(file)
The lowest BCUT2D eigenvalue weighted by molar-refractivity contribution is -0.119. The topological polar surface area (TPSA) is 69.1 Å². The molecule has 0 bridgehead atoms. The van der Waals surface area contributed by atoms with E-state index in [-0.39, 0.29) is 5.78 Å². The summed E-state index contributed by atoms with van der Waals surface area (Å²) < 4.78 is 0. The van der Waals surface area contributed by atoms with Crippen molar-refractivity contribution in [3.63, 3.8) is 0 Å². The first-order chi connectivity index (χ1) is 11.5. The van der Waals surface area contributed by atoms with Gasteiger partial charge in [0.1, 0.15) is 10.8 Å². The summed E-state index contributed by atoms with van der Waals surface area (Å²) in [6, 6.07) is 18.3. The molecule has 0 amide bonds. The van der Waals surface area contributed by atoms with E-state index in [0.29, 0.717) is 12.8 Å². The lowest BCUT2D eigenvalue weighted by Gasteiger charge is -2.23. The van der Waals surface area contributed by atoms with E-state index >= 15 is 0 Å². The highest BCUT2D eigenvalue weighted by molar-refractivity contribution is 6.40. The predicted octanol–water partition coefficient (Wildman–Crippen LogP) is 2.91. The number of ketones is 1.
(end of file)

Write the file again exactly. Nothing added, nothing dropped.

The lowest BCUT2D eigenvalue weighted by molar-refractivity contribution is -0.119. The topological polar surface area (TPSA) is 69.1 Å². The molecule has 0 bridgehead atoms. The van der Waals surface area contributed by atoms with E-state index in [-0.39, 0.29) is 5.78 Å². The summed E-state index contributed by atoms with van der Waals surface area (Å²) < 4.78 is 0. The van der Waals surface area contributed by atoms with Crippen molar-refractivity contribution in [3.63, 3.8) is 0 Å². The first-order chi connectivity index (χ1) is 11.5. The van der Waals surface area contributed by atoms with Gasteiger partial charge in [0.1, 0.15) is 10.8 Å². The summed E-state index contributed by atoms with van der Waals surface area (Å²) in [6, 6.07) is 18.3. The molecule has 0 amide bonds. The van der Waals surface area contributed by atoms with E-state index in [0.29, 0.717) is 12.8 Å². The lowest BCUT2D eigenvalue weighted by Gasteiger charge is -2.23. The van der Waals surface area contributed by atoms with E-state index >= 15 is 0 Å². The highest BCUT2D eigenvalue weighted by molar-refractivity contribution is 6.40. The predicted octanol–water partition coefficient (Wildman–Crippen LogP) is 2.91. The number of ketones is 1.